13. rosy 14

    It seems Obama didn’t give quite the speech to AIPAC the Israelis were looking for. Despite saying…

    A nuclear-armed Iran is completely counter to Israel’s security interests. But it is also counter to the national security interests of the United States. Indeed, the entire world has an interest in preventing Iran from acquiring a nuclear weapon. A nuclear-armed Iran would thoroughly undermine the non-proliferation regime that we have done so much to build. There are risks that an Iranian nuclear weapon could fall into the hands of a terrorist organization.

    (no mention of Israel’s nuclear weapons and non-membership of the non-proliferation regime, cf the legality of Iran’s position). He was adamant that ‘containment’ of the Iranian nuclear ambition was not an option, prevention was the aim, he then went on to say:

    … I firmly believe that an opportunity remains for diplomacy – backed by pressure – to succeed…
    Already, there is too much loose talk of war. Over the last few weeks, such talk has only benefited the Iranian government, by driving up the price of oil, which they depend upon to fund their nuclear program. For the sake of Israel’s security, America’s security, and the peace and security of the world, now is not the time for bluster; now is the time to let our increased pressure sink in, and to sustain the broad international coalition that we have built. Now is the time to heed that timeless advice from Teddy Roosevelt: speak softly, but carry a big stick.

    The speech tone, as a whole, is being interpreted by analysts as a restatement of position and a rebuke to Israel.

  14. mick 15

    Mordechai Vanunu brought his camera to work in late 1985, shortly before leaving his eight-year stint as a technician at Israel’s nuclear weapons factory at Dimona.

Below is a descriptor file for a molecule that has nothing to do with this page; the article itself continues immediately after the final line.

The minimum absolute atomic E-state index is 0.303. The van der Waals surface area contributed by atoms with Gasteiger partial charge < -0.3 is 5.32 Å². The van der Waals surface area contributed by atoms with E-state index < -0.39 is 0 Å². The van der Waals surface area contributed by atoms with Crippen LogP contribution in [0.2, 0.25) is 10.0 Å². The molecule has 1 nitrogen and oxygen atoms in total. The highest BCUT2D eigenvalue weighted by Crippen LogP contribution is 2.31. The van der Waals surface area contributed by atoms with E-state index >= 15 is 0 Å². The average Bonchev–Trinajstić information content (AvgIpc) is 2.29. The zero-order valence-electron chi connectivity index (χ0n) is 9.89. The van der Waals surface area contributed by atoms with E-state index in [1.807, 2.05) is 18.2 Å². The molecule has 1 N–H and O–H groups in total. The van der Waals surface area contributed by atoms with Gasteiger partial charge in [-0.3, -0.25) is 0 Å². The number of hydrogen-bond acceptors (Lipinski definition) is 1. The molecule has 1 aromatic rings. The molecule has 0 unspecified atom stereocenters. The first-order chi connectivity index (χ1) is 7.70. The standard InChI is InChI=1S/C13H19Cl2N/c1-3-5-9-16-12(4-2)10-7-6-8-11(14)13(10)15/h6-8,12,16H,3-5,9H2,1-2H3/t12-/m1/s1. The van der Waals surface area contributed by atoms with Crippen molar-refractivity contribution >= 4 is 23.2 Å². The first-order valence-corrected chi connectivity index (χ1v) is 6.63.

Acting on his conscience, he carefully took about 60 photos of the top-secret labs and unique production processes involved. When some of these photos were originally published in the London Sunday Times’ exposé, they confirmed his eyewitness testimony about the extent of Israel’s nuclear weapons program and revealed Israel to be one of the world’s top nuclear powers. To this day, the Israeli government refuses international inspection of Dimona and continues to deny the existence of its nuclear arsenal. [click here for more of Vanunu’s story: archive/story.html]
    While their publication resulted in Vanunu being locked away for an 18-year prison sentence, his photographs of Israel’s nuclear weapons factory – a bold statement against nuclear secrecy and for the abolition of nuclear weapons – are here for all to see.
     
     
     
     
     
    http://www.vanunu.com/uscampaign/photos.html
     
     
     

  15. mick 16

    I go from thinking Israel or America only ever attack near helpless peoples. So all will be well. Hopefully.
    From whatreallyhappened.com this …
    Iran vs Israel: What The Media Wants You To Forget
    The corporate media have been given their orders to throw the focus back on to Iran.
    Here is a recap of what they are trying to make you forget.
    1. Last Spring, Rose Gottemoeller, an assistant secretary of state and Washington’s chief nuclear arms negotiator, asked Israel to sign the Nuclear Non-Proliferation Treaty. Israel refused.
    2. The United Nations passed a resolution calling on Israel to sign the Nuclear Non-Proliferation Treaty and to submit to inspections. Israel refused.
    3. The IAEA asked Israel to sign the Nuclear Non-Proliferation Treaty and to submit to inspections. Israel refused.
    4. Iran’s formal notification to the IAEA of the planned construction of the backup fuel-rod facility underscores that Iran is playing by the rules of the Nuclear Non-Proliferation Treaty which Iran has signed.